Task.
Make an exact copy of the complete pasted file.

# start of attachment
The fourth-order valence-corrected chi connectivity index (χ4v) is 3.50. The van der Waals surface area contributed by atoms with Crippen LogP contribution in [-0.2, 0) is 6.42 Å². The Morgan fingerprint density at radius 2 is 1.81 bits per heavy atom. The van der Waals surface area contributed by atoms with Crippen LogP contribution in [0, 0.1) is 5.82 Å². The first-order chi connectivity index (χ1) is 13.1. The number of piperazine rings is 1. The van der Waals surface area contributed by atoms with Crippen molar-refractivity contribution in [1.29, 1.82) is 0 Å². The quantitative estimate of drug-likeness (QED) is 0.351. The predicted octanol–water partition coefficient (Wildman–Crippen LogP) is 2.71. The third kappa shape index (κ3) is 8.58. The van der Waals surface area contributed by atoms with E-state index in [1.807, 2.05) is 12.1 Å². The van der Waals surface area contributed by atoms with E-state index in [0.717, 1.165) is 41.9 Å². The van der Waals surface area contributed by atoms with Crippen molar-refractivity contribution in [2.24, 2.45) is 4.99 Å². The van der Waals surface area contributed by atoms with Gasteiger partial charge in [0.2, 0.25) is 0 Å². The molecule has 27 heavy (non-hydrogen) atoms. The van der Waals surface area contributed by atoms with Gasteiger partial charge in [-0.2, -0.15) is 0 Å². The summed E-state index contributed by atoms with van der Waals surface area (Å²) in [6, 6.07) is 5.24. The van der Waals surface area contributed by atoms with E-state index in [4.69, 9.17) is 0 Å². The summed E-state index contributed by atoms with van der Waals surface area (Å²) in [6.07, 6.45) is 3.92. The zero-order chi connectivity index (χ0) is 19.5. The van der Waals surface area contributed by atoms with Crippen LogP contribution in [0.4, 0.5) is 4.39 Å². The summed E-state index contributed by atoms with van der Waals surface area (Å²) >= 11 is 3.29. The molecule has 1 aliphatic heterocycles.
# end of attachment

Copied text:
The fourth-order valence-corrected chi connectivity index (χ4v) is 3.50. The van der Waals surface area contributed by atoms with Crippen LogP contribution in [-0.2, 0) is 6.42 Å². The Morgan fingerprint density at radius 2 is 1.81 bits per heavy atom. The van der Waals surface area contributed by atoms with Crippen LogP contribution in [0, 0.1) is 5.82 Å². The first-order chi connectivity index (χ1) is 13.1. The number of piperazine rings is 1. The van der Waals surface area contributed by atoms with Crippen molar-refractivity contribution in [1.29, 1.82) is 0 Å². The quantitative estimate of drug-likeness (QED) is 0.351. The predicted octanol–water partition coefficient (Wildman–Crippen LogP) is 2.71. The third kappa shape index (κ3) is 8.58. The van der Waals surface area contributed by atoms with E-state index in [1.807, 2.05) is 12.1 Å². The van der Waals surface area contributed by atoms with E-state index in [0.717, 1.165) is 41.9 Å². The van der Waals surface area contributed by atoms with Crippen molar-refractivity contribution in [2.24, 2.45) is 4.99 Å². The van der Waals surface area contributed by atoms with Gasteiger partial charge in [0.2, 0.25) is 0 Å². The molecule has 27 heavy (non-hydrogen) atoms. The van der Waals surface area contributed by atoms with Gasteiger partial charge in [-0.2, -0.15) is 0 Å². The summed E-state index contributed by atoms with van der Waals surface area (Å²) in [6, 6.07) is 5.24. The van der Waals surface area contributed by atoms with E-state index in [4.69, 9.17) is 0 Å². The summed E-state index contributed by atoms with van der Waals surface area (Å²) in [6.07, 6.45) is 3.92. The zero-order chi connectivity index (χ0) is 19.5. The van der Waals surface area contributed by atoms with Crippen LogP contribution in [0.4, 0.5) is 4.39 Å². The summed E-state index contributed by atoms with van der Waals surface area (Å²) >= 11 is 3.29. The molecule has 1 aliphatic heterocycles.